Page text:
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Dodge red lights in your autonomous Audi: More tech from CES

Wed, 08 Jan 2014 00:00:00 -0800

Audi wowed the crowd at CES with a new advancement in, of all things, headlights when it announced it would show a version of its Sport quattro laserlight Concept with laser beam headlights. Frickin' laser beams, as Dr. Evil once demanded on sharks (the good doctor ultimately had to settle for sea bass instead of sharks, but they still had laser beams). The laser light waves oscillate at 450 nanometers and put out 1200 lumens, good for 500 meters -- or well over a quarter mile -- of night vision.

But that was not all. Audi also laid out plans for other future tech on its cars, including:

- Smart City Traffic Light Assistance, which will receive data from city traffic signals and tell you the optimum speed to travel in order to hit all green lights on your commute. There were demo rides of this technology being given in Las Vegas, though we didn't have time for one.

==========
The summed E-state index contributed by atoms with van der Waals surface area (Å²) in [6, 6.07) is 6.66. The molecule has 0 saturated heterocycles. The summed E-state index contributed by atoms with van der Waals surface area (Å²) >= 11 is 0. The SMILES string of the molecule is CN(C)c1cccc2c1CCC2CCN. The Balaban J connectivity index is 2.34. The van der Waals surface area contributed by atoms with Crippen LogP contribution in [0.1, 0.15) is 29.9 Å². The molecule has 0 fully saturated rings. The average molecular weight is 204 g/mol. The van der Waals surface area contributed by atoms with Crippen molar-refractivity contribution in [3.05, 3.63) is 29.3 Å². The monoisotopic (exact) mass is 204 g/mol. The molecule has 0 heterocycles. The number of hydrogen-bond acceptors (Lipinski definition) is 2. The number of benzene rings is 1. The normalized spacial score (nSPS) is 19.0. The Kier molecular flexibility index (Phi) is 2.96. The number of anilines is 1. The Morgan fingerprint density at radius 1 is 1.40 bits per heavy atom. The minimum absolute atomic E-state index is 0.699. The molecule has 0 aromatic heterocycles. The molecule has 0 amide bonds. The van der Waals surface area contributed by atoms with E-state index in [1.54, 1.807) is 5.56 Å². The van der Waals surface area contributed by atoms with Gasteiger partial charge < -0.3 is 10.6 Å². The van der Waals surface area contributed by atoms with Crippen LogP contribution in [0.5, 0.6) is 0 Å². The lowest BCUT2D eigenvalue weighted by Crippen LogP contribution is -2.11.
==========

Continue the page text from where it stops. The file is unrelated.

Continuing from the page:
- The autonomous car is coming, Audi repeated throughout CES. One example of how it will be packaged came when Audi head of development for electric and electronics Ricky Hudi showed a slide of last year's autonomous Audi. The cargo area of that car was brimming with all the electronics necessary to control, steer, accelerate and brake that car. Then Hudi held up an iPad-sized circuit board: the amount of space the same computing power took up in this year's autonomous car.

- Audi announced it will partner with AT&T to offer 4G LTE connectivity in the new A3.

- A “virtual cockpit” display showed the dashboard of the coming TT, with an instantly reconfigurable gauge cluster that displays maps in the varying space between the speedo and tach. It looked very cool in the demo.

- Even inductive charging of your cell phone is coming. The process takes place as the phone sits snugly in place under the center armrest. Just put it in there and it charges away. This will be increasingly necessary as your phone becomes the medium through which infotainment and other data is constantly downloaded as you drive.

After performance, technology is the second most important consideration for Audi buyers, CEO Scott Keogh said. So Audi plans to keep both. But the increase in technology comes at a price: about a $10,000 increase in average transaction price in the last four years, according to Keogh. Still, you get what you pay for. With Audis, it appears, you'll keep getting more.




By Mark Vaughn